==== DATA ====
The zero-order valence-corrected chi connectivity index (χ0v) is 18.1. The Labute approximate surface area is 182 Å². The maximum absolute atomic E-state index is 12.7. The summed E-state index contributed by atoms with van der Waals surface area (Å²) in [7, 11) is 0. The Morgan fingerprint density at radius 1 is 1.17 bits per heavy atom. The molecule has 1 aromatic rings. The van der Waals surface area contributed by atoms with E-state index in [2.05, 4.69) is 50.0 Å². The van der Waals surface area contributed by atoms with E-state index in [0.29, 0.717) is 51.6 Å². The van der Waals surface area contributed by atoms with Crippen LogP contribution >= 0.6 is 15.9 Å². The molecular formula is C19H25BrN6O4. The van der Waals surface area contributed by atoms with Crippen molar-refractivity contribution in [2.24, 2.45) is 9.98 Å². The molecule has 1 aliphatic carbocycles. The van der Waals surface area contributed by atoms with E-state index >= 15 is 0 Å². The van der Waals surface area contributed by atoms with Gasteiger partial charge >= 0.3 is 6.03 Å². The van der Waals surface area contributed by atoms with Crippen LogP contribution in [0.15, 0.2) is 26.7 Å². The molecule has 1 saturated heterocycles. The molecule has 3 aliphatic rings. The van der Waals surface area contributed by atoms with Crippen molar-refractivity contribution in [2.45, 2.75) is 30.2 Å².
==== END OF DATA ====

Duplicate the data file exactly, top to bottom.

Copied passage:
The zero-order valence-corrected chi connectivity index (χ0v) is 18.1. The Labute approximate surface area is 182 Å². The maximum absolute atomic E-state index is 12.7. The summed E-state index contributed by atoms with van der Waals surface area (Å²) in [7, 11) is 0. The Morgan fingerprint density at radius 1 is 1.17 bits per heavy atom. The molecule has 1 aromatic rings. The van der Waals surface area contributed by atoms with E-state index in [2.05, 4.69) is 50.0 Å². The van der Waals surface area contributed by atoms with E-state index in [0.29, 0.717) is 51.6 Å². The van der Waals surface area contributed by atoms with Crippen LogP contribution >= 0.6 is 15.9 Å². The molecular formula is C19H25BrN6O4. The van der Waals surface area contributed by atoms with Crippen molar-refractivity contribution in [2.24, 2.45) is 9.98 Å². The molecule has 1 aliphatic carbocycles. The van der Waals surface area contributed by atoms with E-state index >= 15 is 0 Å². The van der Waals surface area contributed by atoms with Gasteiger partial charge >= 0.3 is 6.03 Å². The van der Waals surface area contributed by atoms with Crippen LogP contribution in [0.15, 0.2) is 26.7 Å². The molecule has 1 saturated heterocycles. The molecule has 3 aliphatic rings. The van der Waals surface area contributed by atoms with Crippen molar-refractivity contribution in [2.45, 2.75) is 30.2 Å².